SPOKANE, Wash. (AP) It took traveling across the country for a couple of old ACC foes to be reunited.
So much for conference realignment getting in the way of a good rivalry like Duke and Maryland.
”It’s a little added motivation that we’ll be able to play Duke, but they’re just another team in our way to the championship,” Maryland guard Laurin Mincy said. ”The Duke and Maryland rivalry, it’s always competitive.”
The top-seeded Terrapins will take on the No. 4 seed Blue Devils on Saturday in the round of 16, just the second time in 80 previous matchups that Duke and Maryland will get together in the NCAA Tournament.
The previous time they faced off in the NCAAs was the 2006 national championship game, won by the Terrapins in overtime to claim their only title.
While Saturday’s meeting – the first since Maryland left the ACC for the Big Ten – doesn’t have a title at stake, it’s still special.
”A really, really great thing,” Duke coach Joanne McCallie said. ”Certainly there are times of probably animosity and all the things that happen with rivalries, but I just feel like sometimes I feel like everybody’s Duke’s rival anyway from that standpoint. So I think it was a great thing.”
For much of the past decade, before the Terrapins’ move, the quality of the Duke-Maryland rivalry was on par with any other in the ACC. Maybe not the intensity of Duke against North Carolina, but the quality was certainly there.
The all-time series record is 41-39 in favor of the Blue Devils. In 22 of the past 25 meetings, both teams have been ranked in at least one of the major polls, including the last ACC meeting between the pair, an 84-63 Duke blowout in February 2014.
Now they get the opportunity to be reacquainted with a spot in a regional final at stake.
”I was extremely excited to be a part of that rivalry,” Maryland’s Lexie Brown said. ”And for us to be able to bring it back, especially in March here in the tournament is extremely exciting. My one and only Duke experience left a horrible taste in my mouth, so we’re really excited to redeem ourselves.”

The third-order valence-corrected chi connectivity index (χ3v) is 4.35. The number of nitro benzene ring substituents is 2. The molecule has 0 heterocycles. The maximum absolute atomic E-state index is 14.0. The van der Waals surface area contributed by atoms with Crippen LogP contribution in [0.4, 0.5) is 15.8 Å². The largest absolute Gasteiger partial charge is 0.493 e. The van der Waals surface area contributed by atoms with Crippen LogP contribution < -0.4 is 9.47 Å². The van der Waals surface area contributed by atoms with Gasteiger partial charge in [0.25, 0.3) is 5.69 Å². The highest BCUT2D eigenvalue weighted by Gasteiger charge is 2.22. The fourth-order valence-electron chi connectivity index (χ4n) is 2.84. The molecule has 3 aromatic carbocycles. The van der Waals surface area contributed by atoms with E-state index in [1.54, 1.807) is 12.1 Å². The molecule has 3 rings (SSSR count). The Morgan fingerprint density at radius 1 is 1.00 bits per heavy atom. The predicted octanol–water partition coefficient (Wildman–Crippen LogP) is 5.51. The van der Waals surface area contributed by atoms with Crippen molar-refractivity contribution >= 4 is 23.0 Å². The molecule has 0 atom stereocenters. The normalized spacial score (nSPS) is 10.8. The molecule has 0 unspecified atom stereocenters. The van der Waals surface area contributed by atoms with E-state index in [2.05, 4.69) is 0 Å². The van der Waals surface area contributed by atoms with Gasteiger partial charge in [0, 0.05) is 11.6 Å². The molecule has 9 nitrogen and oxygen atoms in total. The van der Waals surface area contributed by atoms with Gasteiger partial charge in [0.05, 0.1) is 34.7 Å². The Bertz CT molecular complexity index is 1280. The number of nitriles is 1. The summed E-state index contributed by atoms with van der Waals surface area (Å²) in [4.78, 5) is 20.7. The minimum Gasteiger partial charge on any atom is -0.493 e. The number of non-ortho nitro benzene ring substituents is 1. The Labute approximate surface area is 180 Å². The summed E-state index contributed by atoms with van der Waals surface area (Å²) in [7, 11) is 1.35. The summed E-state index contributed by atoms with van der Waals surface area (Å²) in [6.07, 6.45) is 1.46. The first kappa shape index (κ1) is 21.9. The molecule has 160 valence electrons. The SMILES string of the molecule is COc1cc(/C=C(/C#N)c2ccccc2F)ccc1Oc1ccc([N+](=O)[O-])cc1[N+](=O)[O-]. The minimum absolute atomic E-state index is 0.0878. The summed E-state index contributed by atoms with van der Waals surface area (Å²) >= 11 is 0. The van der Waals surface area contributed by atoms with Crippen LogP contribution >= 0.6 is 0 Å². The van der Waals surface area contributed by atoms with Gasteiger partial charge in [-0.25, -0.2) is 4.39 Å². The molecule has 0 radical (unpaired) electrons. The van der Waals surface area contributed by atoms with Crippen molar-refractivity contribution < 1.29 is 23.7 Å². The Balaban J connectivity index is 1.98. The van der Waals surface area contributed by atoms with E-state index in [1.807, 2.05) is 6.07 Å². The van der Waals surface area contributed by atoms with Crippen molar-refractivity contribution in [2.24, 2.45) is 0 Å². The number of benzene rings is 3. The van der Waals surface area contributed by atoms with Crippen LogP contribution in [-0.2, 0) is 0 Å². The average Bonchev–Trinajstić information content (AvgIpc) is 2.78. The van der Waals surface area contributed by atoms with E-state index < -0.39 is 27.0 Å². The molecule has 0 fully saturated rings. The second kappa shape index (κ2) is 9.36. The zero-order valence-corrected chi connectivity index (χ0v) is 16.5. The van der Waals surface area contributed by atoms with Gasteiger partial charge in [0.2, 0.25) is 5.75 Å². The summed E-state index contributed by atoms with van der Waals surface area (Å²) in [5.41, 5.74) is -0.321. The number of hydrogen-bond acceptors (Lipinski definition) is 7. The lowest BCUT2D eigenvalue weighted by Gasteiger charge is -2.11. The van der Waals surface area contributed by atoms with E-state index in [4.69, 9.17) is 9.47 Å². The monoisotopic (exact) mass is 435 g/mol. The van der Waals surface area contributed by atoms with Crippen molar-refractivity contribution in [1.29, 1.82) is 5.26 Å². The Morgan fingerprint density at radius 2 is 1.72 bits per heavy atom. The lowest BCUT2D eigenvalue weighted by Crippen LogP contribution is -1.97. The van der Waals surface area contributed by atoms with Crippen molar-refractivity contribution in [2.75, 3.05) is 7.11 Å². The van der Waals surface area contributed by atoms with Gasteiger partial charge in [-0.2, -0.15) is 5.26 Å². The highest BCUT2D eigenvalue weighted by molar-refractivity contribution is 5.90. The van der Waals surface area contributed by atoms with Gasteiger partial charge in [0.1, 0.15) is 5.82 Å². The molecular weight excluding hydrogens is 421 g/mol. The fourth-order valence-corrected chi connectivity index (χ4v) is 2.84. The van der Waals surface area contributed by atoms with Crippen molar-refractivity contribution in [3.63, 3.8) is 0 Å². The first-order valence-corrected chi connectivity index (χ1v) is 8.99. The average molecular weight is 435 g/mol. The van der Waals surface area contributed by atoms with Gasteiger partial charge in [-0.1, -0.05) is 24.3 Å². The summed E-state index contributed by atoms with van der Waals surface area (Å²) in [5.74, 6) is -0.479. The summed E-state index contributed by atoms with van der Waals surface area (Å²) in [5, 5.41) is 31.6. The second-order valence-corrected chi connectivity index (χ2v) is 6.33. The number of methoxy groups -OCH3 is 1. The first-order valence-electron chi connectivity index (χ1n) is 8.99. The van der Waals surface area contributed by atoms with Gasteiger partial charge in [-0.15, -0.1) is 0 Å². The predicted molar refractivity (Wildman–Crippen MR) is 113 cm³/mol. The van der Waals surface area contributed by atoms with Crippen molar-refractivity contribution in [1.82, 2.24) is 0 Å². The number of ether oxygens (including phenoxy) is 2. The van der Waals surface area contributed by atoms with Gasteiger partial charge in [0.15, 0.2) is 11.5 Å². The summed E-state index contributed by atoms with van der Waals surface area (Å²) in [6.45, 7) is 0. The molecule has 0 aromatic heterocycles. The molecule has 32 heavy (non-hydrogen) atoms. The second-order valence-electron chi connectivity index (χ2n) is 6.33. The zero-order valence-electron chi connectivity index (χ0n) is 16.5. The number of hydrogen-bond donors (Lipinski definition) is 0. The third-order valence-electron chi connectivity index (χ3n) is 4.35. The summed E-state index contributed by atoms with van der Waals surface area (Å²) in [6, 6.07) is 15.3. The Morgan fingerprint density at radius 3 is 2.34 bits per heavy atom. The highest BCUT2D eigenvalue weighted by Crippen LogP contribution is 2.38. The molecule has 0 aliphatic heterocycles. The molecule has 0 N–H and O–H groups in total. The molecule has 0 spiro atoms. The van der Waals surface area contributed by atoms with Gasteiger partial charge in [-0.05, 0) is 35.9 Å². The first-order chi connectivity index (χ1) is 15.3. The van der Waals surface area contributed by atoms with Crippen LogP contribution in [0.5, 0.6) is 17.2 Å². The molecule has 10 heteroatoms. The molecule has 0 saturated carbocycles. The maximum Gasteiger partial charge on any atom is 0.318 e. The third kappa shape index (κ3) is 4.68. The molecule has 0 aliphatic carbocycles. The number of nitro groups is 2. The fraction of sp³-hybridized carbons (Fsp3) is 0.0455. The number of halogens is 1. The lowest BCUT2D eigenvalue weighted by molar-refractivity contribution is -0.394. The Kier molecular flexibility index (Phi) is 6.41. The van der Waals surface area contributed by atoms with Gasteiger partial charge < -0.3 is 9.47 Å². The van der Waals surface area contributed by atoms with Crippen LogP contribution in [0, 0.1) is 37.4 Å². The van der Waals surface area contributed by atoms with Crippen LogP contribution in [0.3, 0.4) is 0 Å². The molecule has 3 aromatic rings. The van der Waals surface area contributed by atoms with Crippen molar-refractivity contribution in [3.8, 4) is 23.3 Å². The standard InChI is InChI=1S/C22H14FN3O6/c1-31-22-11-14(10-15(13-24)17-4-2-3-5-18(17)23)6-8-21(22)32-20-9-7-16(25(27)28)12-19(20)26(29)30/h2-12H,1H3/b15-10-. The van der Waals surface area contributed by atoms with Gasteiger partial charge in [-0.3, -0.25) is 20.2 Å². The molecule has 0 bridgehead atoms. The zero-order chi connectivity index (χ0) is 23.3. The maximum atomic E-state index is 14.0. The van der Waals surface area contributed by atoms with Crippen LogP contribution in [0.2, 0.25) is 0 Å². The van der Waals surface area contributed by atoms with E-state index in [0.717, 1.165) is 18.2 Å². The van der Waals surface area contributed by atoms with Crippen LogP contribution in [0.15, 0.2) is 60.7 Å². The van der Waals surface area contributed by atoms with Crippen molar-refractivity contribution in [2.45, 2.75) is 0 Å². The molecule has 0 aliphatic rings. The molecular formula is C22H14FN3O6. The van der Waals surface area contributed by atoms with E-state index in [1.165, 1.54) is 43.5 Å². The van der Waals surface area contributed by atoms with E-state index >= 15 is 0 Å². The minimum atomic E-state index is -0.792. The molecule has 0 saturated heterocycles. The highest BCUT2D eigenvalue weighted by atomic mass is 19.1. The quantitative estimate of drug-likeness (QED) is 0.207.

Coming in, Maryland (32-2) has won 26 straight games, its last loss coming against Notre Dame the first week of December. The Terrapins ended the undefeated run of Ivy League champion Princeton with an 85-70 win in the round of 32.
Duke (23-10) stumbled at the end of the season, losing four of six before the NCAAs began. The Blue Devils then squeaked past No. 13 seed Albany 54-52 in the first round before knocking out Mississippi State.
”Obviously interesting to have to come all the way out here to the Northwest to be able to play this matchup,” Maryland coach Brenda Frese said.
Here are other things to watch for Saturday:
EASY SCOUTING: It’s been more than a year since the teams have seen each other, but putting together the scouting report for both was easier than facing a completely unfamiliar team. Maryland’s four leading scorers – all averaging in double figures this season – all played during that February 2014 meeting. Duke is a little bit more of an unknown with leading scorer Elizabeth Williams the only player who had significant minutes when it last faced the Terrapins. ”It’s pretty rare that you meet teams in the NCAA Tournament that you have seen. And we have been fortunate to see two teams, Albany then Maryland,” Duke’s Ka’lia Johnson said. ”It’s kind of an advantage for us. We know this team pretty well.”
WHAT BENCH?: Depth is just an idea for Duke. The Blue Devils have seen most of their bench thinned. Lynee Belton and Oderah Chidom were lost to injuries and Sierra Calhoun transferred. For most of the season, Duke has used eight players at most. They’re also young – one of two teams in the Sweet 16 with two freshmen in their starting lineup. ”It has challenged us just at different junctures. We have had to really be mature about the way we play the game,” McCallie said.
FOND MEMORIES: Frese has fond memories of playing in Spokane even if her previous trip here with the Terrapins ended in an Elite Eight loss to Stanford. When Maryland was a No. 1 seed in 2008, Frese had just given birth to her twin boys. Her sons are now 7 years old and the Terrapins are back trying to go one step further than their last visit.